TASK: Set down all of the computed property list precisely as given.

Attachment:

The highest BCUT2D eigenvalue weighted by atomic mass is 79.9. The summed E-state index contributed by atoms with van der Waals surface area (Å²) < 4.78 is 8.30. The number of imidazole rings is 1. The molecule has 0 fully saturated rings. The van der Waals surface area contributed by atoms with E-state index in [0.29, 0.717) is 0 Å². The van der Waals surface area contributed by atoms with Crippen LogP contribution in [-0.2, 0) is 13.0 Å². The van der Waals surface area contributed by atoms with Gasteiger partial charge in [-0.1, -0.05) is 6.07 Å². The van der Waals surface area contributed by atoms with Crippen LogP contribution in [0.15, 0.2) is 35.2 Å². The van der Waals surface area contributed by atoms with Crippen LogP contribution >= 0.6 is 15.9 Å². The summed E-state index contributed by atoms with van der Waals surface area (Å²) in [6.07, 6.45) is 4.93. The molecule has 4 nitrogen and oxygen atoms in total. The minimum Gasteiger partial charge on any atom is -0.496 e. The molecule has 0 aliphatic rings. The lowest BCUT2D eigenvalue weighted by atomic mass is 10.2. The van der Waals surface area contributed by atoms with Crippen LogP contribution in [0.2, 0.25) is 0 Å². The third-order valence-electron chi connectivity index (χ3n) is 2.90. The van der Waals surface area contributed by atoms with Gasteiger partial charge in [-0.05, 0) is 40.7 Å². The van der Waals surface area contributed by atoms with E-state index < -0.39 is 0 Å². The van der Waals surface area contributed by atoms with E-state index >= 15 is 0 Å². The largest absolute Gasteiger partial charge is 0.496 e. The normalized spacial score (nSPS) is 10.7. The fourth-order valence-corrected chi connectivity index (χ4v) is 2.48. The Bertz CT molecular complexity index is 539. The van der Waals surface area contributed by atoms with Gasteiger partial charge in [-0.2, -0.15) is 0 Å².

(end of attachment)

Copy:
The highest BCUT2D eigenvalue weighted by atomic mass is 79.9. The summed E-state index contributed by atoms with van der Waals surface area (Å²) < 4.78 is 8.30. The number of imidazole rings is 1. The molecule has 0 fully saturated rings. The van der Waals surface area contributed by atoms with E-state index in [0.29, 0.717) is 0 Å². The van der Waals surface area contributed by atoms with Crippen LogP contribution in [-0.2, 0) is 13.0 Å². The van der Waals surface area contributed by atoms with Gasteiger partial charge in [-0.1, -0.05) is 6.07 Å². The van der Waals surface area contributed by atoms with Crippen LogP contribution in [0.15, 0.2) is 35.2 Å². The van der Waals surface area contributed by atoms with Crippen LogP contribution >= 0.6 is 15.9 Å². The summed E-state index contributed by atoms with van der Waals surface area (Å²) in [6.07, 6.45) is 4.93. The molecule has 4 nitrogen and oxygen atoms in total. The minimum Gasteiger partial charge on any atom is -0.496 e. The molecule has 0 aliphatic rings. The lowest BCUT2D eigenvalue weighted by atomic mass is 10.2. The van der Waals surface area contributed by atoms with Crippen LogP contribution in [0.2, 0.25) is 0 Å². The third-order valence-electron chi connectivity index (χ3n) is 2.90. The van der Waals surface area contributed by atoms with Gasteiger partial charge in [-0.05, 0) is 40.7 Å². The van der Waals surface area contributed by atoms with E-state index < -0.39 is 0 Å². The van der Waals surface area contributed by atoms with E-state index >= 15 is 0 Å². The largest absolute Gasteiger partial charge is 0.496 e. The normalized spacial score (nSPS) is 10.7. The fourth-order valence-corrected chi connectivity index (χ4v) is 2.48. The Bertz CT molecular complexity index is 539. The van der Waals surface area contributed by atoms with Gasteiger partial charge in [-0.2, -0.15) is 0 Å².